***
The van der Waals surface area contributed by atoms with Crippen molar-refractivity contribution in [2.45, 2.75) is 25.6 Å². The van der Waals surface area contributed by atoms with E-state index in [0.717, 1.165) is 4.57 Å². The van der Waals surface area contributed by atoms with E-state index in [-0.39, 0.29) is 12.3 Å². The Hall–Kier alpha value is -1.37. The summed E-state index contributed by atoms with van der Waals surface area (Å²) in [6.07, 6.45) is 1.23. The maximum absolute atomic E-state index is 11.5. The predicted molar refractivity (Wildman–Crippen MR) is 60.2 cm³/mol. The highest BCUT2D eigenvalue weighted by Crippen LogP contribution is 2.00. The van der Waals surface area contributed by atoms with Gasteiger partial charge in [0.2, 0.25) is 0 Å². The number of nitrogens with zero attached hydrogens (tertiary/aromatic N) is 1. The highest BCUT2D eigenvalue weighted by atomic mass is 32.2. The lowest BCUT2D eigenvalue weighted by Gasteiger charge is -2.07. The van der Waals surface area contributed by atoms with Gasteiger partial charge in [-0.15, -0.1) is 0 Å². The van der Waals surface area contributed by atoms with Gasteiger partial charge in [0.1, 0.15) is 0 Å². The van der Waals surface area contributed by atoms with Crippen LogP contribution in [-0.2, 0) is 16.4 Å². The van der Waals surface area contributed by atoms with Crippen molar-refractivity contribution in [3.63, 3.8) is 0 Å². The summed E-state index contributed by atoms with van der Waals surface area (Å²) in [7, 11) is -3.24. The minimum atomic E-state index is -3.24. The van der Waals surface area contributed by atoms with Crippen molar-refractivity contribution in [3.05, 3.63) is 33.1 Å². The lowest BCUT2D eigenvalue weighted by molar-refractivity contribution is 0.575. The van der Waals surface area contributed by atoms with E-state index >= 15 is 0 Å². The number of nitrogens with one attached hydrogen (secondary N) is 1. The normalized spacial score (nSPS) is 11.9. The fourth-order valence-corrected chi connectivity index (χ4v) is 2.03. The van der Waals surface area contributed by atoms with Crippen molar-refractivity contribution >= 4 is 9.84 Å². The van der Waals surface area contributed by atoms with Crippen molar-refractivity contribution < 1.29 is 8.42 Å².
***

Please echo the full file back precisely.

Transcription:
The van der Waals surface area contributed by atoms with Crippen molar-refractivity contribution in [2.45, 2.75) is 25.6 Å². The van der Waals surface area contributed by atoms with E-state index in [0.717, 1.165) is 4.57 Å². The van der Waals surface area contributed by atoms with E-state index in [-0.39, 0.29) is 12.3 Å². The Hall–Kier alpha value is -1.37. The summed E-state index contributed by atoms with van der Waals surface area (Å²) in [6.07, 6.45) is 1.23. The maximum absolute atomic E-state index is 11.5. The predicted molar refractivity (Wildman–Crippen MR) is 60.2 cm³/mol. The highest BCUT2D eigenvalue weighted by Crippen LogP contribution is 2.00. The van der Waals surface area contributed by atoms with Gasteiger partial charge in [0.2, 0.25) is 0 Å². The number of nitrogens with zero attached hydrogens (tertiary/aromatic N) is 1. The highest BCUT2D eigenvalue weighted by atomic mass is 32.2. The lowest BCUT2D eigenvalue weighted by Gasteiger charge is -2.07. The van der Waals surface area contributed by atoms with Gasteiger partial charge in [-0.15, -0.1) is 0 Å². The van der Waals surface area contributed by atoms with Gasteiger partial charge in [0.1, 0.15) is 0 Å². The van der Waals surface area contributed by atoms with Crippen LogP contribution in [-0.2, 0) is 16.4 Å². The van der Waals surface area contributed by atoms with Crippen molar-refractivity contribution in [3.63, 3.8) is 0 Å². The summed E-state index contributed by atoms with van der Waals surface area (Å²) in [7, 11) is -3.24. The minimum atomic E-state index is -3.24. The van der Waals surface area contributed by atoms with Crippen molar-refractivity contribution in [3.05, 3.63) is 33.1 Å². The lowest BCUT2D eigenvalue weighted by molar-refractivity contribution is 0.575. The van der Waals surface area contributed by atoms with E-state index >= 15 is 0 Å². The number of nitrogens with one attached hydrogen (secondary N) is 1. The normalized spacial score (nSPS) is 11.9. The fourth-order valence-corrected chi connectivity index (χ4v) is 2.03. The van der Waals surface area contributed by atoms with Crippen molar-refractivity contribution >= 4 is 9.84 Å². The van der Waals surface area contributed by atoms with Crippen molar-refractivity contribution < 1.29 is 8.42 Å².